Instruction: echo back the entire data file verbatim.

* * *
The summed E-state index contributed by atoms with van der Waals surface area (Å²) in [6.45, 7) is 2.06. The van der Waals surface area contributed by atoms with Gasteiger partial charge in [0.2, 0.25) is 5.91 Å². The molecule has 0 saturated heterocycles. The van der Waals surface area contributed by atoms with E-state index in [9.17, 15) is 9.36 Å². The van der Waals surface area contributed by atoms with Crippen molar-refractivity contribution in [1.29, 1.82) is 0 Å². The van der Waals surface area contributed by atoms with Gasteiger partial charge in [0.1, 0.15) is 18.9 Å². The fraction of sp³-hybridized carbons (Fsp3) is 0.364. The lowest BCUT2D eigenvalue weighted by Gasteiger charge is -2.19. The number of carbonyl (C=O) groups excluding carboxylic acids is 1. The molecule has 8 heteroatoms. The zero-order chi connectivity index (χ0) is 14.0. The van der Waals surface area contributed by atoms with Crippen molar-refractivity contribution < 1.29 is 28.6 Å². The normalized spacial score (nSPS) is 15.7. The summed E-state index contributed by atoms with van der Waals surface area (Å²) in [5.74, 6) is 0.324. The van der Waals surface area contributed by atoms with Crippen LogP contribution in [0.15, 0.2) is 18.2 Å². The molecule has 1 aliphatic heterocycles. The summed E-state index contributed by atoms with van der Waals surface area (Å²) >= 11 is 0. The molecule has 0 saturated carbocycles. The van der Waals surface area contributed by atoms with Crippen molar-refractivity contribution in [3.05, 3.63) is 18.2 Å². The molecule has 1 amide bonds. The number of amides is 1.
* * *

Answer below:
The summed E-state index contributed by atoms with van der Waals surface area (Å²) in [6.45, 7) is 2.06. The van der Waals surface area contributed by atoms with Gasteiger partial charge in [0.2, 0.25) is 5.91 Å². The molecule has 0 saturated heterocycles. The van der Waals surface area contributed by atoms with E-state index in [9.17, 15) is 9.36 Å². The van der Waals surface area contributed by atoms with Crippen molar-refractivity contribution in [1.29, 1.82) is 0 Å². The van der Waals surface area contributed by atoms with Gasteiger partial charge in [0.1, 0.15) is 18.9 Å². The fraction of sp³-hybridized carbons (Fsp3) is 0.364. The lowest BCUT2D eigenvalue weighted by Gasteiger charge is -2.19. The number of carbonyl (C=O) groups excluding carboxylic acids is 1. The molecule has 8 heteroatoms. The zero-order chi connectivity index (χ0) is 14.0. The van der Waals surface area contributed by atoms with Crippen molar-refractivity contribution < 1.29 is 28.6 Å². The normalized spacial score (nSPS) is 15.7. The summed E-state index contributed by atoms with van der Waals surface area (Å²) in [5.74, 6) is 0.324. The van der Waals surface area contributed by atoms with Crippen LogP contribution in [0.15, 0.2) is 18.2 Å². The molecule has 1 aliphatic heterocycles. The summed E-state index contributed by atoms with van der Waals surface area (Å²) >= 11 is 0. The molecule has 0 saturated carbocycles. The van der Waals surface area contributed by atoms with Crippen molar-refractivity contribution in [3.05, 3.63) is 18.2 Å². The molecule has 1 amide bonds. The number of amides is 1.